UNCSA will commemorate Women’s Equality Day on Wednesday, Aug. 26 with the release of "Voices for Change," a two-part video celebration of the 100th anniversary of the adoption of the 19th amendment which gave women the right to vote. Coordinated by Janine Hawley, who teaches voice in the School of Drama, the project seeks to celebrate the unity of all women+ identifying persons.
“Part 1: Voices for Change 2020” documents interviews with women and those identifying as women at the Hawley House, a substance abuse recovery facility, the Bethesda Center for the Homeless and the Winston-Salem community. Women from many walks of life share their experiences with the voting process, women’s role in society and the continued fight for women’s rights. “Part 2: Voices for Change 1920” is a three-part women’s choral performance of suffragette Lola Ridge’s 1918 poem “To the Others,” set to an original composition by high school Music student Ash Paris-Carter. The student and faculty performers self-recorded the song from remote locations. School of Filmmaking alumnae supported the project: Kaitlyn Ali as editor and Gabrielle Walden as sound engineer. The videos can be viewed at uncsa.edu/womensequality beginning at 8 a.m. on Wednesday.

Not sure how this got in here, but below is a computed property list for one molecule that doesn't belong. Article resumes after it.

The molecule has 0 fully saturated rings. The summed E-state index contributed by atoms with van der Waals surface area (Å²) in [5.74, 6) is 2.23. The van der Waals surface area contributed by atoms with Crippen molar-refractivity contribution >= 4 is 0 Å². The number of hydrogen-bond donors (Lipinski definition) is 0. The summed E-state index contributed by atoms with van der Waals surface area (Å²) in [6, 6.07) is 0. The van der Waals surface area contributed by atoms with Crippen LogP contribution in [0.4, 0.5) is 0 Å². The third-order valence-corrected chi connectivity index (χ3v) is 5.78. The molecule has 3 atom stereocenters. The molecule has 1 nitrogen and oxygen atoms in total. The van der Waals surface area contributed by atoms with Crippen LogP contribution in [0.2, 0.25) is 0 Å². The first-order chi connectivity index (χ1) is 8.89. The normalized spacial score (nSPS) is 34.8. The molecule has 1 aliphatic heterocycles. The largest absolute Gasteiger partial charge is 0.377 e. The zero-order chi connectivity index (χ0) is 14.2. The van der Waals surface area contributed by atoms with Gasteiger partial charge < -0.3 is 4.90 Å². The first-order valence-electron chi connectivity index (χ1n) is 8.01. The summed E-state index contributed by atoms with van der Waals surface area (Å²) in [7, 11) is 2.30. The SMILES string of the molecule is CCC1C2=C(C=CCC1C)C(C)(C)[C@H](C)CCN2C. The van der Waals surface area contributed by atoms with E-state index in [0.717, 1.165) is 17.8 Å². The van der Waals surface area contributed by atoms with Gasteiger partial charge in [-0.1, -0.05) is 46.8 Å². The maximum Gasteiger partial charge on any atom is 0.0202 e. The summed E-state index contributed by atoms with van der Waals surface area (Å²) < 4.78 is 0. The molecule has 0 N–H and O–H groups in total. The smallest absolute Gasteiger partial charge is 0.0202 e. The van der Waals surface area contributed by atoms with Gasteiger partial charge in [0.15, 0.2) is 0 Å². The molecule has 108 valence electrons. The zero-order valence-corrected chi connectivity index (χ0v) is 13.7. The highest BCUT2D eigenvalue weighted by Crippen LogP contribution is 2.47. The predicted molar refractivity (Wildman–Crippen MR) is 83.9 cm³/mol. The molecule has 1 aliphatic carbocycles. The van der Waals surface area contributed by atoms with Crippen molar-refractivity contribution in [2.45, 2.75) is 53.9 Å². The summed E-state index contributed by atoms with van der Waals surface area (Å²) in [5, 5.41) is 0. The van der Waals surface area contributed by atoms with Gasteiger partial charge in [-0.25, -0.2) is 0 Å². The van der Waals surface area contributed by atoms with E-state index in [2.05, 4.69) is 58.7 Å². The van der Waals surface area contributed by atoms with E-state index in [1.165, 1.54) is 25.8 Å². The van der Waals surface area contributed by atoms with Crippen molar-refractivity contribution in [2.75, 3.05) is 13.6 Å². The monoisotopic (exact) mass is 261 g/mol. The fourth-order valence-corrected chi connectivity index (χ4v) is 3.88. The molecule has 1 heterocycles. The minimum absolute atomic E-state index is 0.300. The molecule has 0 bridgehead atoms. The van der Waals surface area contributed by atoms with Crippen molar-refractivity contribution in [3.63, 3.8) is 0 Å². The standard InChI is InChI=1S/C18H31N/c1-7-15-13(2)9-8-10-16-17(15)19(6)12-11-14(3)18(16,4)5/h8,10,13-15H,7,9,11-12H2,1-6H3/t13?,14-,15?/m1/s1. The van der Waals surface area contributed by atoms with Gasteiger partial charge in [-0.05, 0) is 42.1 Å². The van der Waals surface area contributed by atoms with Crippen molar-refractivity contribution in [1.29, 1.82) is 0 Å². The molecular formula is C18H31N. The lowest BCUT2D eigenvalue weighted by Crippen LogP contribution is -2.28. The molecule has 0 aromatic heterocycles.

In addition to two video components, the UNCSA library will exhibit materials outlining the history of the Women’s Suffrage movement in North Carolina and nationally, and a resource station outside the library from noon to 2 p.m. will distribute commemorative buttons and information about voting in the November election.
Women’s Equality Day was first celebrated in 1971, and was adopted by Congress in 1973 when Rep. Bella Abzug of New York introduced the resolution. Aug. 18 marked the 100th anniversary of the ratification of the 19th amendment.
Hawley said the UNCSA event will recognize the contribution of all women toward the goal of equity. “While women of color were a part of the suffrage efforts in the early part of the 20th century, we must acknowledge that they were discriminated against by their white counterparts,” she said. “Their fight for the right to vote was not certified until 1952 (Asian), and 1965 (Black, Native American and Latina). Our exhibit will tell their stories as well.”
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August 20, 2020